Black Crusade is another black leather bound tome, printed on the same thick parchment paper as Deathwatch and with a red silk bookmark. It has a gold embossed star of chaos on the front and the pages are edged in gold also. Black Crusade comes in a custom resin slipcase that has been painted to looked like aged and oxidised copper and brass, with a green patina. The resin is moulded to represent an evil and cursed tome and is covered in spikes with a large, central star of chaos on the front cover. The inside front cover contains a handwritten and personalised Writ Excommunicate Tratoris, confirming that I have been excommunicated from the Imperium of man and been branded a Traitor.
Black Crusade was limited to 1500 copies and comes with an additional dozen or so pages of content depicting example characters and NPCs.
After the two 40k books I had a little bit of a lull in my collecting of rarer or limited edition books. During that time I built a sizeable collection of other books, most notably Shadowrun 1st-3rd edition and I backed the presently ill-fated Call of Cthulhu 7th edition, also pledging for the new release of the classic Horror on the Orient Express. The latter is another campaign that i’ve long wanted to own and run and while an original copy would be an excellent addition to my collection, the new version, with it’s updated rules and additional content, looked far too attractive to pass up on.
Still, the obsession never left me and next I happened upon another opportunity to expand my collection, one I couldn’t pass up on. As I’ve said, during this lull I’d been amassing a sizeable collection of Shadowrun products, which tied in with my running of that particular game and, during that time, Shadowrun 5th edition was released. The release came with two limited edition versions of the core book, one was a little to rich for my blood, but the other, the Dragon Edition, was exactly the type of thing I like to own.
The Dragon Edition comes bound in red leather with the head of a dragon embossed deeply on the cover. The lettering, on the cover and the spine, are both in gold, as are the page edges, and the book has a red silk bookmark sewn in. The content is much the same, except that there are two fold out posters incorporated into the pages. The first of these folds out to show Berlin on one side and individual A4 artwork on the other.
The second folds out to show Tenochtitlan on one side and the front covers of each of the core books from 1st-4th edition on the reverse.
Most recently I obtained 2 more books for my collection. The first was a birthday gift from my ever understanding wife, a copy of The Great Pendragon Campaign, another of my Holy Grails. This campaign is epic, quite literally, as it covers 85 years from the reign of King Uther through to after King Arthur disappears after the battle of Camlann. In it players take the role of 3 different generations of landed knights, founding their own dynasty and playing Grandfather, Father and Son, all serving as Knight of the Round Table. It is a mighty tome at 430 pages and is the life’s work of it’s creator, Greg Stafford. This book is considered one of the true ‘Great Campaigns’, for any system and is a magnificent product.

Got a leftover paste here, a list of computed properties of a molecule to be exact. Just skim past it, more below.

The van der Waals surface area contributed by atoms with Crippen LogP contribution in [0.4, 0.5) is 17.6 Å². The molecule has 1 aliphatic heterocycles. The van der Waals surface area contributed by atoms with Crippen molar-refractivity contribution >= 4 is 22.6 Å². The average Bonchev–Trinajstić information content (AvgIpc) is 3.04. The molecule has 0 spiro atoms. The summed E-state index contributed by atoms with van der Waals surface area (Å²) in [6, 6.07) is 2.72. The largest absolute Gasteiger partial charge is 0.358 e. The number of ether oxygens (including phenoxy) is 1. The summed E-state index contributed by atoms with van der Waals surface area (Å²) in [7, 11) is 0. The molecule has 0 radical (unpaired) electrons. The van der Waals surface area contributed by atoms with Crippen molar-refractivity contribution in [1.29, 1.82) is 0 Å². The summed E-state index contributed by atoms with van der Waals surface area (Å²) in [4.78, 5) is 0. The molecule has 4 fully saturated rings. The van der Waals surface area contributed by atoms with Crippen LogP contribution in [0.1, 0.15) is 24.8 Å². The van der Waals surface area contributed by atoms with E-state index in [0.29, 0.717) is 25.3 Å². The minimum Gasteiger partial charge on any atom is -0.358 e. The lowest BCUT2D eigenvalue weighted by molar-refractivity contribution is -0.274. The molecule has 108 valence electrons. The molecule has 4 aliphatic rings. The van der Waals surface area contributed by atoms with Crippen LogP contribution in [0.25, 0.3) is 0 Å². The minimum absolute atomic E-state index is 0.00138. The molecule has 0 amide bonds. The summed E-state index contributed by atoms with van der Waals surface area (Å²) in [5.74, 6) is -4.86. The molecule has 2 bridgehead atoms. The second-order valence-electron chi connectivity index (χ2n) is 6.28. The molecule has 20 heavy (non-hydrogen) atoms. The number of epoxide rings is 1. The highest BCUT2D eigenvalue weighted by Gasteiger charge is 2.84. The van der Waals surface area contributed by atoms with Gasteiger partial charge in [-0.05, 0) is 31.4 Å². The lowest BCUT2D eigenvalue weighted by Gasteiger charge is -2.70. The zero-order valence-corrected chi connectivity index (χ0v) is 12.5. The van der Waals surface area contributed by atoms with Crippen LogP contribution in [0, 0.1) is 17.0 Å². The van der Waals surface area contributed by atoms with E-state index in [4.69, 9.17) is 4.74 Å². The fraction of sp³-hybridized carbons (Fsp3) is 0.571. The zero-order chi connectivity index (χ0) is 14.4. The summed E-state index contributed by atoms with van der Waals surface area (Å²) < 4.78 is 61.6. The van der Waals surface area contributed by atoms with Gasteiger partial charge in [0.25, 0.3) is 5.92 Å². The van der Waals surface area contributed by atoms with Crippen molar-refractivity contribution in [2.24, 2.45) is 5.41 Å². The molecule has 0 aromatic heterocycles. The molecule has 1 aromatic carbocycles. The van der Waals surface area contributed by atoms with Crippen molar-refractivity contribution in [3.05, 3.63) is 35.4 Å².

Finally, and the catalyst for this article really, is my recent acquisition of the Shadowrun 5th edition supplement, Run and Gun. This book is bound in the same red leather as the 5th edition core book and the cover is deeply embossed with a sword, axe and gun, all crossed. Like the core book all of the writing on the cover and spine is in gold. This particular edition also comes with a double sided, A2 poster depicting many of the weapons from this book and the core book.
This last is the reason that collecting limited editions and rare books is a blessing and a curse. Owning just the core book as a limited edition version is fine, it makes sense and looks lovely on the shelf, but now i’ve added one of the core supplements to that it means that I need to get limited edition copies of all of the core supplements, it just wouldn’t feel right otherwise. In a weird way i’ve been outwitted by my own desire for shiny things.
Of course these aren’t the only shiny or special things in my collection, they aren’t even necessarily my most prized items, that honour probably belongs to my complete Planescape collection of which my copies of Planes of Conflict and Hellbound- The Blood War have pride of place. Or it could be another gift from my wife, my framed copy of Dragonlance’s Ansalon, signed with “May Dragons Fly ever in your Dreams” by Margaret Weis. It’d be hard, if not impossible, to pick a favourite item, all I know is that I won’t stop collecting, there are more Holy Grails (Ptolus is still out there) to be had, more “Great Campaigns” to find and run, more adventures to be had, in gaming and collecting.